Armando You should have read the first and... not only that... indeed there is a chapter that is also a sequel of another book of Strout "the Burgess Boys"; you know the "Jim, Susan, Bob, Margaret, Helen" chapter? well, those are the Burgess Boys and it bothers me that it would completely spoils that book for those that have yet to read it. Strout does that often, also in the Lucy Barton saga. I read "anything is possible" and it was clearly set after "My name is Lucy Barton".

message 8: by Michael (new)

Michael Canoeist Armando, that is a very interesting observation! Olive Strout strikes again! I'm tempted to read the offending stories and book just out of amazement, but I think I will trust your information instead and save myself the time and aggravation.

message 9: by Armando (new)

Armando Michael wrote: "Armando, that is a very interesting observation! Olive Strout strikes again! I'm tempted to read the offending stories and book just out of amazement, but I think I will trust your information inst..."

don't get me wrong. I like Strout's work, Olive Kitteridge saga included (especially, indeed). And I don't mind the auto-referentiality of writers that quote themselves and throws mentions to their previous work here and there. But in this case, it just completely spoils a previous book of her (worth reading, by the way) where a surprising turn of events happens in the end. I see Strout assuming readers had read "Olive Kitteridge" before this one, after all, it's in the title "Olive, again"

message 10: by Armando (new)

Armando Irena wrote: "@ Jeanette Oh, I couldn't click with Olive at all. She was so unlikable to me, so that also played it's part when it comes to my reading experience. And I can't say that there was one character I c..."

the point is that Olive is not supposed to be likable; indeed, several of the characters in Strout's stories are not. After all, that's what many in Crosby, Maine think of her, included her own son (at least, partially). But she is very much human, in the good and in the bad. I think Strout portrayal of the complexity of the human being in her stories is convincing, at least in the case of Olive, which is largely the main characters. But obviously, if you have to find likable the main characters, this is not the book for you.

message 11: by Michael (new)

Michael Canoeist Armando, you were doing so well before! LOL.

message 12: by Irena (last edited Nov 13, 2019 04:31AM) (new) - rated it 2 stars

Irena @Michael , thank you for all your comments.

@Armando , thank you for your insightful comments, I am sure other readers will find them helpful.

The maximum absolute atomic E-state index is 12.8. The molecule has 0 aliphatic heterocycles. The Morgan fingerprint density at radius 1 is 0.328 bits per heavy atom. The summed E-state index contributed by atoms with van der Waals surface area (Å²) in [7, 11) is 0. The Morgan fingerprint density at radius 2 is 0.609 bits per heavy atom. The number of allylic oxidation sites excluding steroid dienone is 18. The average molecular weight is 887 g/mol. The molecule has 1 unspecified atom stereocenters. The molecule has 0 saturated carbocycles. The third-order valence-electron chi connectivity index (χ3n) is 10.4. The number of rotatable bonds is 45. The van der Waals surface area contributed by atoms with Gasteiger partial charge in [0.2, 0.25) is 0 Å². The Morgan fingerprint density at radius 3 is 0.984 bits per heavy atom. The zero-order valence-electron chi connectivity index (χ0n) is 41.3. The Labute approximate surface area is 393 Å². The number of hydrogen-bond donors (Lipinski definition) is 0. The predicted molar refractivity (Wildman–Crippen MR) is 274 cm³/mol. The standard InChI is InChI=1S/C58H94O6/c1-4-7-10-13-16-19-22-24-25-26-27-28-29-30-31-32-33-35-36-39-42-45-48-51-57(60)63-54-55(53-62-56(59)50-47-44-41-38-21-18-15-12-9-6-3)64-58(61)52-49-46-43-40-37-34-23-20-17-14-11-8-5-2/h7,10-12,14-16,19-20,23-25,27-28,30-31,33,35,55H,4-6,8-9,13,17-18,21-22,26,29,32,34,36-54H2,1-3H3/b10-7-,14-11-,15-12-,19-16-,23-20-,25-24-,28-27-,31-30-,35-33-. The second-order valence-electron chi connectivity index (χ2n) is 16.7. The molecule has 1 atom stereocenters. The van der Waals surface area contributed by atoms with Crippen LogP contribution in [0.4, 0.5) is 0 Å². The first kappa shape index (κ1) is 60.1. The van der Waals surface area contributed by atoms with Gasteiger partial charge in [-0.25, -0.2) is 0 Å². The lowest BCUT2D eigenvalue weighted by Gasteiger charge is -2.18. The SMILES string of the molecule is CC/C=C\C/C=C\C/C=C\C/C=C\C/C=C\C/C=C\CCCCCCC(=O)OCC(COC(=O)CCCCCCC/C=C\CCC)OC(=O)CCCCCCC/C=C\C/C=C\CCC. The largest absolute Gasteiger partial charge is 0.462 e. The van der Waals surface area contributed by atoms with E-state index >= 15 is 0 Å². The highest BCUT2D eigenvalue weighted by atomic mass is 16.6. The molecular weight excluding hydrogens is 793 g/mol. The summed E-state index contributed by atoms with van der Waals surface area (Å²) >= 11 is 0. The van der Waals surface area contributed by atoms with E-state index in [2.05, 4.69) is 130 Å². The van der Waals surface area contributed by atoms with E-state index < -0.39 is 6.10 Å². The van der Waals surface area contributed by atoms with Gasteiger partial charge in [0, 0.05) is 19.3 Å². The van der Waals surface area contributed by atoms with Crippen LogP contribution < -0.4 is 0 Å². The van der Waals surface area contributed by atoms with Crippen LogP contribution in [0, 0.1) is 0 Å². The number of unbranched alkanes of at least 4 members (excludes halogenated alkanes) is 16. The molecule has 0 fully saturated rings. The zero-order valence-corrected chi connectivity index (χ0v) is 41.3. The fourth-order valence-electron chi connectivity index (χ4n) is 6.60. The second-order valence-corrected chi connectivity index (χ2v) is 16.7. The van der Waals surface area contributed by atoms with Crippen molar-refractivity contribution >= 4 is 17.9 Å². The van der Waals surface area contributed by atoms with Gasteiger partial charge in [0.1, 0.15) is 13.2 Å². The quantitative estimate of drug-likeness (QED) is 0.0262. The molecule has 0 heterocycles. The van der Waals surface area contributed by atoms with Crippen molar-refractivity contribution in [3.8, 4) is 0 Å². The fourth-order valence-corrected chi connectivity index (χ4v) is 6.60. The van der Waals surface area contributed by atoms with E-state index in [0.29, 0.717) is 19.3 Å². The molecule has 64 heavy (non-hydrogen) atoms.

And you are right, just like I stated in my review, this was not book for me.
I agree that Olive is realistic character. In my real life I tend to avoid people like her, so I don't have a need to read about them in my novels.
Thank you for convincing me not to pick up another book by this author ever again.

Sachi Sabella I totally agree!!!!!

Irena Sachi Sabella wrote: "I totally agree!!!!!"

Thank you.

message 15: by Dita (new)

Dita Uh oh...

message 16: by Amanda (new)

Amanda ChocolatePages A very good, honest and objective review Irena. Not all books are for everybody , so objective reviews like this are good for other readers to see if they would or wouldn't like to read it. Thank you for Sharing your thoughts with us. Amanda

message 17: by Constantine (new)

Constantine Great review, Irena. Sorry this did not live up to your expectations

Irena @Amanda Thank you so much for this comment!

@Constantine Thank you! I guess we can't love all the books we read, right?

message 19: by Ann-Marie (new) - added it

Ann-Marie I have known so many people like Olive, people who just do not know how to relate to other human beings no matter how hard they try. They reach a certain point in their lives and they just quit trying. "It's not me. It's everyone else." They aren't fun to read about. They are harder to have in your real life. I guess I can kind of chuckle at Olive, because she's not my problem.

Desiree I don't you have to be the same age as a main character in order to understand a book. I'm 28 and loved reading this book. Olive isn't supposed to be a likable character. She's obviously someone who has suffered from a mental illness her entire life without realizing that she has a toxic personality. I'm guessing she is either Borderline or a narcissist. That's the beauty of it. She's a main character who often a villain to other characters in her story, but doesn't realize it, yet is human and is neither fully good or bad, but has a combination of both.